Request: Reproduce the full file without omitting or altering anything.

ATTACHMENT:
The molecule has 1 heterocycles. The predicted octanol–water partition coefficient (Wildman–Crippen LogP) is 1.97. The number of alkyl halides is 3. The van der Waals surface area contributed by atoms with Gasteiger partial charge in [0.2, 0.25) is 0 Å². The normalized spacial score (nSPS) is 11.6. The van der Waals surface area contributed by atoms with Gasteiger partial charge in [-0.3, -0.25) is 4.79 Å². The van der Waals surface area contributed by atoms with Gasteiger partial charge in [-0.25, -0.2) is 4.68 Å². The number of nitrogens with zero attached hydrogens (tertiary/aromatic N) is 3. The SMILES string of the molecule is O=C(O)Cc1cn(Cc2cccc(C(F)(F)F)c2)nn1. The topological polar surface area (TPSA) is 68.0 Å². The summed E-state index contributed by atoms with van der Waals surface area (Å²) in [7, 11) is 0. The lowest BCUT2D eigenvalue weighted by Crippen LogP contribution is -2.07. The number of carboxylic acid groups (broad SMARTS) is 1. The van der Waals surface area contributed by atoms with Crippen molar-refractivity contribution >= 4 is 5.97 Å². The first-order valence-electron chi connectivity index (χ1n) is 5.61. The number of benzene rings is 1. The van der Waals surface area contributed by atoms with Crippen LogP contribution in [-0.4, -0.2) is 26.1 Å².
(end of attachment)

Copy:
The molecule has 1 heterocycles. The predicted octanol–water partition coefficient (Wildman–Crippen LogP) is 1.97. The number of alkyl halides is 3. The van der Waals surface area contributed by atoms with Gasteiger partial charge in [0.2, 0.25) is 0 Å². The normalized spacial score (nSPS) is 11.6. The van der Waals surface area contributed by atoms with Gasteiger partial charge in [-0.3, -0.25) is 4.79 Å². The van der Waals surface area contributed by atoms with Gasteiger partial charge in [-0.25, -0.2) is 4.68 Å². The number of nitrogens with zero attached hydrogens (tertiary/aromatic N) is 3. The SMILES string of the molecule is O=C(O)Cc1cn(Cc2cccc(C(F)(F)F)c2)nn1. The topological polar surface area (TPSA) is 68.0 Å². The summed E-state index contributed by atoms with van der Waals surface area (Å²) in [7, 11) is 0. The lowest BCUT2D eigenvalue weighted by Crippen LogP contribution is -2.07. The number of carboxylic acid groups (broad SMARTS) is 1. The van der Waals surface area contributed by atoms with Crippen molar-refractivity contribution >= 4 is 5.97 Å². The first-order valence-electron chi connectivity index (χ1n) is 5.61. The number of benzene rings is 1. The van der Waals surface area contributed by atoms with Crippen LogP contribution in [-0.4, -0.2) is 26.1 Å².